Worthy mental health institutions, like the Centre for Addiction and Mental Health in Toronto, enlist athletes and entertainers to announce that they, or a close family member, suffer from mood disorders.

But would the good doctors and administrators themselves admit to suffering from depression? I think that is highly unlikely.


The stigma at work

Here’s an example of this stigma at work.

I used to attend a yearly psychotherapy conference in the U.S. where it was common for presenters to give talks on how they had overcome their depression or anxiety or worse.

It was all very educational and upbeat.

But I can’t ever remember anyone saying they still had a problem managing their moods. Only the victors spoke. If someone continued to struggle, it was so downplayed as to be insignificant.

I also know a prominent editor of a psychology magazine who underwent two breakdowns and a horrible, disabling depression.

Nothing worked. Not any of the fancy psychotherapies, or the drugs. He had to take a leave of absence.

Eventually, he underwent electro-shock treatment. None of this was ever mentioned in the magazine he edited. His editors assembled the publication without him there, ghost writing his opening remarks.

Now his is a story that might have been useful to share. A true moment of courage and an opportune platform. But apparently, it was nobody else’s business.

Understandable, sure. But what a wonderful opportunity squandered.



Another factor that complicates all this business of combating the stigma surrounding mental illness is that, unlike fighting prostate or breast cancer, wrestling with a mood disorder requires willpower. (Just ask those who attend Alcoholics Anonymous.)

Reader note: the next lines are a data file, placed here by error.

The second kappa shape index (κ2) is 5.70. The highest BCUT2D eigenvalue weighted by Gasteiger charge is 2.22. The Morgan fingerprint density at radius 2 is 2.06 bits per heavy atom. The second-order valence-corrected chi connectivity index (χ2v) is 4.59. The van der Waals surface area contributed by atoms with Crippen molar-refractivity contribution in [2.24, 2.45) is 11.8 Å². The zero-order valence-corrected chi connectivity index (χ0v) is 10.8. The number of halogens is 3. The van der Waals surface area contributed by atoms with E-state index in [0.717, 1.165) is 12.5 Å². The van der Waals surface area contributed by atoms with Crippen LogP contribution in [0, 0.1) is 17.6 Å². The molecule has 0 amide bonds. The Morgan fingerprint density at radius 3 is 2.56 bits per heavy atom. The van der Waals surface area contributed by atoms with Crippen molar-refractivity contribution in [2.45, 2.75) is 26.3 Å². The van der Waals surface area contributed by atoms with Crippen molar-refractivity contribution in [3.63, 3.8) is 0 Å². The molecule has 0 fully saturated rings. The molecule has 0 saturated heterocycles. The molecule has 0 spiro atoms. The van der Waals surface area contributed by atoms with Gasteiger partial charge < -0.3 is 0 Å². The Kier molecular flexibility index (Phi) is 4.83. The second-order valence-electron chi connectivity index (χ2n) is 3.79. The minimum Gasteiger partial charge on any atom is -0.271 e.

The dominant talk therapy these days is something called cognitive behavioural therapy.

It employs “thought records” and teaches patients to use counter-arguments to fight through the “distorted thinking” that conditions like depression can bring about.

It’s all very rational. But to do it properly you can’t be lazy. It takes work and character, call it what you may.

When you hear Clara Hughes talk about managing her depression, you can’t help but think that her astonishing discipline is a crucial factor in her getting back on her feet again. (As it was, surely, with Winston Churchill and his recurring battles with what he called the “black dog” of depression.)

But those of us who have witnessed the self-destructive spirals of friends and family members understand the dilemma here all too well.

It may be unfair, but many of those afflicted simply have no capacity, no extra source of willpower or discipline, to battle their demons (to use an old-fashioned term).

So yes, let’s try our hardest to overcome the stigma of mental illness.

But we should probably bear in mind that no pleading or cheerful celebrity is going to banish that stigma completely without us admitting that it is very deep-seated, and that mental illness is not just any “ordinary illness.”

Those who suffer and fight the good fight must be encouraged, though many, all too many, may falter and fail.